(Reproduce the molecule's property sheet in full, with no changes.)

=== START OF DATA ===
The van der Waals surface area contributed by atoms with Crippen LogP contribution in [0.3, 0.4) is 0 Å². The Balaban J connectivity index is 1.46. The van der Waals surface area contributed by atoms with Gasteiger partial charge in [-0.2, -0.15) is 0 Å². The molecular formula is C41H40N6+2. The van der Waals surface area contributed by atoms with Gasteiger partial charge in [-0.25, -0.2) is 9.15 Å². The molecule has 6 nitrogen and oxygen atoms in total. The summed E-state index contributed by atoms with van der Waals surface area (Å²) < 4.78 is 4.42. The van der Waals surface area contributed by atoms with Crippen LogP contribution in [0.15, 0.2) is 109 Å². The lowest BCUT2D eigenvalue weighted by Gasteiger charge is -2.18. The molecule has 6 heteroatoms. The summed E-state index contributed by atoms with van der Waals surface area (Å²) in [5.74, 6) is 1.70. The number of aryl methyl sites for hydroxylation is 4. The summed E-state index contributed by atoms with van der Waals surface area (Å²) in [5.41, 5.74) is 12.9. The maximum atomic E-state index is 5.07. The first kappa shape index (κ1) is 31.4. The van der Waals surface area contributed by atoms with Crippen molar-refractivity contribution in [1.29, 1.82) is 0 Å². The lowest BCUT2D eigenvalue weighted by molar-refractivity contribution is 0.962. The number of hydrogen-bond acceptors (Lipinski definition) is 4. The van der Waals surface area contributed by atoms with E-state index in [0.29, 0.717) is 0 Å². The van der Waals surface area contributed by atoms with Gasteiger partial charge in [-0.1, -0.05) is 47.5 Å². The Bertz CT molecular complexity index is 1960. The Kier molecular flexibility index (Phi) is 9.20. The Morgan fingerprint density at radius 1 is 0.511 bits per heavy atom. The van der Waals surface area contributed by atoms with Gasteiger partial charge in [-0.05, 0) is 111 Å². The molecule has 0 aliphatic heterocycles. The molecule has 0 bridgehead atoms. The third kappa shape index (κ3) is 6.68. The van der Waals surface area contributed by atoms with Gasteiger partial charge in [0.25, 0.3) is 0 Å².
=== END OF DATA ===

The van der Waals surface area contributed by atoms with Crippen LogP contribution in [0.3, 0.4) is 0 Å². The Balaban J connectivity index is 1.46. The van der Waals surface area contributed by atoms with Gasteiger partial charge in [-0.2, -0.15) is 0 Å². The molecular formula is C41H40N6+2. The van der Waals surface area contributed by atoms with Gasteiger partial charge in [-0.25, -0.2) is 9.15 Å². The molecule has 6 nitrogen and oxygen atoms in total. The summed E-state index contributed by atoms with van der Waals surface area (Å²) < 4.78 is 4.42. The van der Waals surface area contributed by atoms with Crippen LogP contribution in [0.15, 0.2) is 109 Å². The lowest BCUT2D eigenvalue weighted by Gasteiger charge is -2.18. The molecule has 6 heteroatoms. The summed E-state index contributed by atoms with van der Waals surface area (Å²) in [5.74, 6) is 1.70. The number of aryl methyl sites for hydroxylation is 4. The summed E-state index contributed by atoms with van der Waals surface area (Å²) in [5.41, 5.74) is 12.9. The maximum atomic E-state index is 5.07. The first kappa shape index (κ1) is 31.4. The van der Waals surface area contributed by atoms with Crippen molar-refractivity contribution in [1.29, 1.82) is 0 Å². The lowest BCUT2D eigenvalue weighted by molar-refractivity contribution is 0.962. The number of hydrogen-bond acceptors (Lipinski definition) is 4. The van der Waals surface area contributed by atoms with E-state index in [0.29, 0.717) is 0 Å². The van der Waals surface area contributed by atoms with Gasteiger partial charge in [-0.1, -0.05) is 47.5 Å². The Bertz CT molecular complexity index is 1960. The Kier molecular flexibility index (Phi) is 9.20. The Morgan fingerprint density at radius 1 is 0.511 bits per heavy atom. The van der Waals surface area contributed by atoms with Gasteiger partial charge in [-0.05, 0) is 111 Å². The molecule has 0 aliphatic heterocycles. The molecule has 0 bridgehead atoms. The third kappa shape index (κ3) is 6.68. The van der Waals surface area contributed by atoms with Gasteiger partial charge in [0.25, 0.3) is 0 Å².